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The Automotive Media Has a “Present Tense” Problem When It Comes To EVs

It’s time that the automotive media stops hyping future electric vehicles, future electric vehicle prices, and future EV deliveries before they actually happen. 

In a very positive story penned four months ago about the unreleased all-electric Volvo EX30, Motor Trend reported, "Poke around the automotive world a bit these days, and you'll trip over half a dozen doom and gloom headlines predicting a sudden collapse of the EV market in America. Never mind that EV sales and market share are up year over year, quarter over quarter, and month over month and continuing to climb." 

The story inferred that the success of EVs was being misrepresented by some evil-doers. This story by Motor Trend highlights well that there a schism is taking place in the automotive media. There are publications and writers who want something, and they report on that outcome exclusively, true or not. They also call into question the facts of anyone who feels contrary to their beliefs. Often, they go so far as to call anyone reporting news contrary to what they hope will occur a shill for a special interest group. Big Oil, Big Lithium, choose your side. Then, there are reporters who report the less exciting news of what is actually taking place. The lattter are starting to become the villains.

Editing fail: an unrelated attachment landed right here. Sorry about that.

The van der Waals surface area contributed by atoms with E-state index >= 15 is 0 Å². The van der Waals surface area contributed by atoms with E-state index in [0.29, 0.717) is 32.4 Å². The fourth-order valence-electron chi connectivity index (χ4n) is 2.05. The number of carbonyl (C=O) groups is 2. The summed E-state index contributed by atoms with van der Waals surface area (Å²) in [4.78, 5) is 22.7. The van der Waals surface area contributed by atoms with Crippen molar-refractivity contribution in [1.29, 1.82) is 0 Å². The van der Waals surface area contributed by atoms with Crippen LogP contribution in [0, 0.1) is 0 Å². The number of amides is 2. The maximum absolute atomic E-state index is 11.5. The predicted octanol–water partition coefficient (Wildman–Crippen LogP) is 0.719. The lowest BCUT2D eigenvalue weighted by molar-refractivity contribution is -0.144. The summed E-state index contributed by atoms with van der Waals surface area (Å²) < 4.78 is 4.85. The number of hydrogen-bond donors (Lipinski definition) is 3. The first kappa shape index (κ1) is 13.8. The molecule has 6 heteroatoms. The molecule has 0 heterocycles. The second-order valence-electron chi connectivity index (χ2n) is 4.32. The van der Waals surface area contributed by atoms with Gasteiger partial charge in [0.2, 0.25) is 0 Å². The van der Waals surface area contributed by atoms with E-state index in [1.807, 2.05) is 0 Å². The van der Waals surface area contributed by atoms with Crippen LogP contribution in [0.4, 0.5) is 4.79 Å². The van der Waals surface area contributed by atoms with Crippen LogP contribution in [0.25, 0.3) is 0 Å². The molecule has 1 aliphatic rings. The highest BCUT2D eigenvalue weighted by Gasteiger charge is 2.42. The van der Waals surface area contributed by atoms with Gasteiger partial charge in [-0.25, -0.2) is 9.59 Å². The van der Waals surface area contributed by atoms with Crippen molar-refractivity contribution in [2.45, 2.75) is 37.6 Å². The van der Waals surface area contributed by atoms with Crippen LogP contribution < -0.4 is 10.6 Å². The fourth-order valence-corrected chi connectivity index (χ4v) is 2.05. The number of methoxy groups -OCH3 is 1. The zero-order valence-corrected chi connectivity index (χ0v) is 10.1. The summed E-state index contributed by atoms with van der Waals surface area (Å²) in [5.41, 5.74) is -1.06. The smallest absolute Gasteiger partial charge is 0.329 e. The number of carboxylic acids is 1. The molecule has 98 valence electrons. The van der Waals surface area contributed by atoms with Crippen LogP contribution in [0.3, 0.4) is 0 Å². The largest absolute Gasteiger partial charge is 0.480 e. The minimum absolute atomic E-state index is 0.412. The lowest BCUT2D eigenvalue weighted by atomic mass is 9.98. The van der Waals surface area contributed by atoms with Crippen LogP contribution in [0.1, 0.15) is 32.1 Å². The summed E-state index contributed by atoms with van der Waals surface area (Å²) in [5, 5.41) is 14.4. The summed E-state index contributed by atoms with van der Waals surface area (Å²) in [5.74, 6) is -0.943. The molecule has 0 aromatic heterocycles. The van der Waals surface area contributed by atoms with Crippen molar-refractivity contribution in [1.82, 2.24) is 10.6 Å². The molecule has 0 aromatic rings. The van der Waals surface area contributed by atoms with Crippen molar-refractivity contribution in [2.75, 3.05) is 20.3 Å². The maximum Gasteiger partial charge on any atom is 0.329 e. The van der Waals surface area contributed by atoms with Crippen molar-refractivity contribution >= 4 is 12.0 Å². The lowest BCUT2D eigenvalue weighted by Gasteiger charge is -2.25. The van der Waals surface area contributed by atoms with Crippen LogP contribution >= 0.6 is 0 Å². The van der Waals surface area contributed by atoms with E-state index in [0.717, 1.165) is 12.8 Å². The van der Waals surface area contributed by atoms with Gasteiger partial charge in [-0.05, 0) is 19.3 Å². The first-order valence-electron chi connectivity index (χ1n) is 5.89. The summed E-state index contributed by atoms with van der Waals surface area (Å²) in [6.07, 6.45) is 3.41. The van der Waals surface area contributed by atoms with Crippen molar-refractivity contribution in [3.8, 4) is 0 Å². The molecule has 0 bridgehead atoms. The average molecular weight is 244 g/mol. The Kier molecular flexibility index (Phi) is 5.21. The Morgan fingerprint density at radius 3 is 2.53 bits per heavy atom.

The story reported by Motor Trend back in November stated that the EX30 "starts at $36,245... " Note that the unit in front of the three is an American dollar sign. How does a vehicle that is not for sale "start at" any price? The story also says, "Cars are a lot more than their numbers, but in the EX30's case, the numbers really do sell the car." But the car is not on sale. So how can its numbers sell it?

In Volvo’s most recent press release summarizing its North American vehicle deliveries for February, the company reported, "Fully electric cars accounted for 5.9 percent of total sales, a decrease of 58.3 percent over the same period last year." Huh. A massive percent decrease in deliveries. So, maybe the evil-doer folks were not wrong. Could a drop by 58% be accurately termed a “sudden collapse of the EV market?” Volvo’s presser also does not mention the EX30. The reason is that the EX30 is (still) not on sale in the North American market. 

Motor Trend is not alone in being overly exuberant about EVs that are not really here yet. Much of the automotive media hyped the Chevrolet Equinox as a low-cost savior for the EV market. Headlines about the car costing around $30,000 were common six months ago. Then, the rug was pulled out from under that price point by GM, and the vehicle never went on sale. When GM recently responded to our periodic check-in on the vehicle, there was still no date set for the first deliveries of the vehicle.